Years ago, during a courthouse needs assessment, I had a passing conversation with a defense attorney while I was evaluating courtrooms. She noticed that I was taking space measurements and photographs, and commented that the standards for courtroom design should change because participants often find them overly intimidating. I was thinking to myself, “Isn’t that a good thing – to sit in a sobering space where defendants can feel the weight of their circumstances in a room that reflects the values of the judicial process?"
The attorney explained that a courtroom can be so large that it makes an individual feel small. So formal that it is imposing to the participants. So ornate that it is not relatable to the average person, especially those from less affluent backgrounds. From her point of view, the size, formality, and decor combine to produce an intimidating space – and she did not see that as a good thing.
Her focus was on the defendant receiving his/her day in court in the most fair and impartial way. In her mind, this should not include being intimidated by the space and trappings of the courtroom. She felt that the judicial process was serious enough without the need for such a large and formal space. Further, the attorney indicated that it was not just the defendant she was concerned about. The public – jurors and spectators – often get the same intimidating impression. In her view, the courtroom should be a place where participants feel welcomed, not overwhelmed or intimidated.
How Space Intimidates
Space can influence behavior, so what can make a space intimidating? The defense attorney in the story above touched upon some of the primary themes. Large formal spaces can be stressful. Large spaces do make us feel small and in awe. I think about the lobby in the Smithsonian National Museum of Natural History in Washington, DC. Walking into the rotunda with a huge African elephant on exhibit is quite awe-inspiring. The towering elephant, high ceiling, and large scale does make me feel small… even less significant as a person. It is common to see people staring up at the iconic elephant or at the high ceiling, often with mouths open. This is a great impression for the museum that focuses on the natural world, of which humanity is just a part.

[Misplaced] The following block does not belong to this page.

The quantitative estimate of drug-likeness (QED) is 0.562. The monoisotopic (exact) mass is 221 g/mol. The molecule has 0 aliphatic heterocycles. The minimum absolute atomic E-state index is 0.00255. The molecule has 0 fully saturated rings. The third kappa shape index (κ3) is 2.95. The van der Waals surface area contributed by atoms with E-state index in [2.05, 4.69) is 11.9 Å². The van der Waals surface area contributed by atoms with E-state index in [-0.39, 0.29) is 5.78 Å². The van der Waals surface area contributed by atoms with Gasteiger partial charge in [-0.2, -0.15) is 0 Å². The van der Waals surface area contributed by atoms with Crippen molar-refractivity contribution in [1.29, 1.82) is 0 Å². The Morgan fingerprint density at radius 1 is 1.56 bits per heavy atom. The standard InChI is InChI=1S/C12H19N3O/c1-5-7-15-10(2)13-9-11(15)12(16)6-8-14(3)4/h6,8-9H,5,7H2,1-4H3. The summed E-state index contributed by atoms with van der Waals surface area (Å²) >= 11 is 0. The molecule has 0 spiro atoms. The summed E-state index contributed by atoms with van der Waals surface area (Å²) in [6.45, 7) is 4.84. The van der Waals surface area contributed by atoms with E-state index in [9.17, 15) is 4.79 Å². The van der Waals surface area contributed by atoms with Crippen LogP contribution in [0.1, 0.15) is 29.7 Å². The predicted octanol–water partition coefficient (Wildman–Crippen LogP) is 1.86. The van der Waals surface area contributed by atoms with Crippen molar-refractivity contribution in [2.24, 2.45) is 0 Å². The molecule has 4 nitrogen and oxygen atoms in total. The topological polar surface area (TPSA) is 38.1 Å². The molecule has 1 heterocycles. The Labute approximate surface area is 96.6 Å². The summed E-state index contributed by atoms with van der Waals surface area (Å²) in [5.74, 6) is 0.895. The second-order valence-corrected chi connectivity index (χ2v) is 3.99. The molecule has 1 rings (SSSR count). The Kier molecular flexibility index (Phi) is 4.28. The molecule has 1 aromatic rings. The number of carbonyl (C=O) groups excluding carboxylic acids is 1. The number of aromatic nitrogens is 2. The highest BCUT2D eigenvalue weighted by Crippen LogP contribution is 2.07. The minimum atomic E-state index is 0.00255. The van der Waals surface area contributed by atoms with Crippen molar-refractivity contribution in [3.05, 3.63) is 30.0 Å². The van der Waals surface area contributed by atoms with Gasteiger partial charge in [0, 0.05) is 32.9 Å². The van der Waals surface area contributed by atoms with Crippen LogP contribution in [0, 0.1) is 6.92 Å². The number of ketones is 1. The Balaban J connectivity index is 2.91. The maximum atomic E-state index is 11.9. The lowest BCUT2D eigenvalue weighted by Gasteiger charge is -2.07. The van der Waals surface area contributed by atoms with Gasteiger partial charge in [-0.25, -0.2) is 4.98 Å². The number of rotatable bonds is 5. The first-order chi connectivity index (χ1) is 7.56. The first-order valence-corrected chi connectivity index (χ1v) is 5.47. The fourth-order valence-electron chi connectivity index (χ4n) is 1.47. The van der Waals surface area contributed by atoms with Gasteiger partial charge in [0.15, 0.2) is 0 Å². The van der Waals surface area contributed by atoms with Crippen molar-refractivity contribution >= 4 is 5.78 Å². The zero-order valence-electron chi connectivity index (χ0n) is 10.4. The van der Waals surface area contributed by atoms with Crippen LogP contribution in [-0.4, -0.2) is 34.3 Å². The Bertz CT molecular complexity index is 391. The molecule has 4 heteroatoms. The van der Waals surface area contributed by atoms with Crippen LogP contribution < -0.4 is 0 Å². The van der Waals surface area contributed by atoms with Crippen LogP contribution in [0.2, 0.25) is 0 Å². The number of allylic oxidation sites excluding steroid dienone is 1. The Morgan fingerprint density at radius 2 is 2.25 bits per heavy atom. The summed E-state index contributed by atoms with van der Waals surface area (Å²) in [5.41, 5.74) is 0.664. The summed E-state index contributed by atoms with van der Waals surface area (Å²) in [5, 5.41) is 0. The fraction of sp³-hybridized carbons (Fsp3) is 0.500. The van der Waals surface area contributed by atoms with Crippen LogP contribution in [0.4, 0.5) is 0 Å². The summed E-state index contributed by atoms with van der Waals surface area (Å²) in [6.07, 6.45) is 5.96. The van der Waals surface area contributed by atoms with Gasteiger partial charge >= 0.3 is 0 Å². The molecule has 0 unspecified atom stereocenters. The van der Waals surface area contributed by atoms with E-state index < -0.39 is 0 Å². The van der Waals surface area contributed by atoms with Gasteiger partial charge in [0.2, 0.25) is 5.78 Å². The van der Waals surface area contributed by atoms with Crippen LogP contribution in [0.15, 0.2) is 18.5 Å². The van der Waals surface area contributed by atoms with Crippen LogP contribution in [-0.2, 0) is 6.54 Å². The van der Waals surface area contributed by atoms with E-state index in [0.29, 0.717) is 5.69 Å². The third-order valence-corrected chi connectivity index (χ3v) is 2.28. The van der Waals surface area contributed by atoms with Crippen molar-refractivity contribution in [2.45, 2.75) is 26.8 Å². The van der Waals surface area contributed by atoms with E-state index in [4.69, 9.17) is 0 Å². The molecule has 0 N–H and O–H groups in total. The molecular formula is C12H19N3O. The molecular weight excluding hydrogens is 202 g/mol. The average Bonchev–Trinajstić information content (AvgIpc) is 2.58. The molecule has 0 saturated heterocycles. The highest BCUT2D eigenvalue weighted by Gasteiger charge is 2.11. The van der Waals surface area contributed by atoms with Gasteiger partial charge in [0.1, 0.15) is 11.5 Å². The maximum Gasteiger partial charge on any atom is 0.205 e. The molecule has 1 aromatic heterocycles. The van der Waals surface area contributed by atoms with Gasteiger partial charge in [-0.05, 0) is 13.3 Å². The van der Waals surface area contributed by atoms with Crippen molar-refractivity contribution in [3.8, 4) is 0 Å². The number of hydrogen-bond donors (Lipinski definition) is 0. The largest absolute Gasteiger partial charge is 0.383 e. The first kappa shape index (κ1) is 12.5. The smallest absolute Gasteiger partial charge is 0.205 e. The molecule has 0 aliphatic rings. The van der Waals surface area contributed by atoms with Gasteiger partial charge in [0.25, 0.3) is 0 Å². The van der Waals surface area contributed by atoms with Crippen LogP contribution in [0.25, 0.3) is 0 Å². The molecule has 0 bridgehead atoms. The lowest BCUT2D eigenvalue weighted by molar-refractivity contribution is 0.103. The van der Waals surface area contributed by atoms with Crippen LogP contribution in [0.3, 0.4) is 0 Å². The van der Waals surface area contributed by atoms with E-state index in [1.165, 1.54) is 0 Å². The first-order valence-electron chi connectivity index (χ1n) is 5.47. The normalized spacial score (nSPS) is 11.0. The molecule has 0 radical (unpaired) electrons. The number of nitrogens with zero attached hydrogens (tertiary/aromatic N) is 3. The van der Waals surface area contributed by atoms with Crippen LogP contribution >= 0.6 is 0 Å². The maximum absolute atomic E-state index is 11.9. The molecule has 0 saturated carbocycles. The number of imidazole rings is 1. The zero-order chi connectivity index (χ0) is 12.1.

Formal spaces tend to make people feel uncomfortable. When a space is formal, it can be difficult to relax. I think about my grandmother’s living room with cream-colored carpet, antique furniture, and heavy draperies. I spent much time in this room but I never felt relaxed. In fact, I recall sitting up straighter with less movement, and talking more quietly than normal. It always seemed that I was on the lookout to keep the carpet clean and to make sure not to scuff the furniture.
Courtroom Space Standards and Height
Despite the potentially life or death consequences that can occur in courtrooms, they are also public spaces in public buildings. As such, there are opposing, sometimes competing, design elements. Public space versus secure space, office space versus ceremonial space. Courtroom design embodies these opposing elements. Courtrooms must satisfy a multitude of needs, including being safe and secure, allowing enough space for the parties to function, and being welcoming to the participants. Not a small design challenge.
To accommodate these demands, design standards for courthouses specify the size and proportion of courtrooms. The average courtroom is 1,700 – 1,800 square feet, though standards vary between 1,200 and 3,000 square feet. I’ve seen thousands of courtrooms during my career in courthouse planning – from a cramped and dysfunctional 600 square feet to a spacious and luxurious 5,000 square feet.